Nault v. US, No. 07-1455 affirms the decision of District Court which essentially interpreted stipulated decisions by the Tax Court in litigation involving a partnership which this plaintiff was involved in. The plaintiff filed amended returns and essentially claimed that he was entitled to “ordinary loss deduction for the taxable basis that was ‘restored’ [by the conclusion of the tax court litigation] to his then-worthless partnership interests.” The claims were denied and he brought suit for a refund. This would be an interesting tax discussion, but the First sees it purely as a matter of interpretation of the Tax Court’s decision. Again, this plaintiff was not the Tax Matters Partner, so he wasn’t really in the drivers seat in the Tax Court litigation.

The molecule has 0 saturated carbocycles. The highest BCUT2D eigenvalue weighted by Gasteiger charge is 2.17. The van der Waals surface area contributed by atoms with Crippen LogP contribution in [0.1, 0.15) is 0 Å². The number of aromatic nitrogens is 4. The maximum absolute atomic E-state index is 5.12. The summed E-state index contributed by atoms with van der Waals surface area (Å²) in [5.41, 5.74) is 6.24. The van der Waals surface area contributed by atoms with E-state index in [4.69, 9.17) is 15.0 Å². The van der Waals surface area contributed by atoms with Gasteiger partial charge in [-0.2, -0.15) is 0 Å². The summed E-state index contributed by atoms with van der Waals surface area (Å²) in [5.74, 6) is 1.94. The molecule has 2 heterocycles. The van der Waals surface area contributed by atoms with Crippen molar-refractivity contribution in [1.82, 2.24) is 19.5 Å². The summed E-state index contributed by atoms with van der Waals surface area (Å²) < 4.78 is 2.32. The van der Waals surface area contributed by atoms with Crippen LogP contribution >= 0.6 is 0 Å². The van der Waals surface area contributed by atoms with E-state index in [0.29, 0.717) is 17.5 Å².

The First says that the stipulations are governed by contract principles, and the court applies whatever the federal common law of contracts is. The First looks at the stipulations and concludes that they are not ambagious, and concludes that the Tax Court parties had stipulated that some transactions lacked economic substance. Moreover, since these stipulations are like contracts (while they are interpreted as contracts, I am not sure that they really *are* contracts), the First says that only in extreme cases should the District Court consider extrinsic evidence.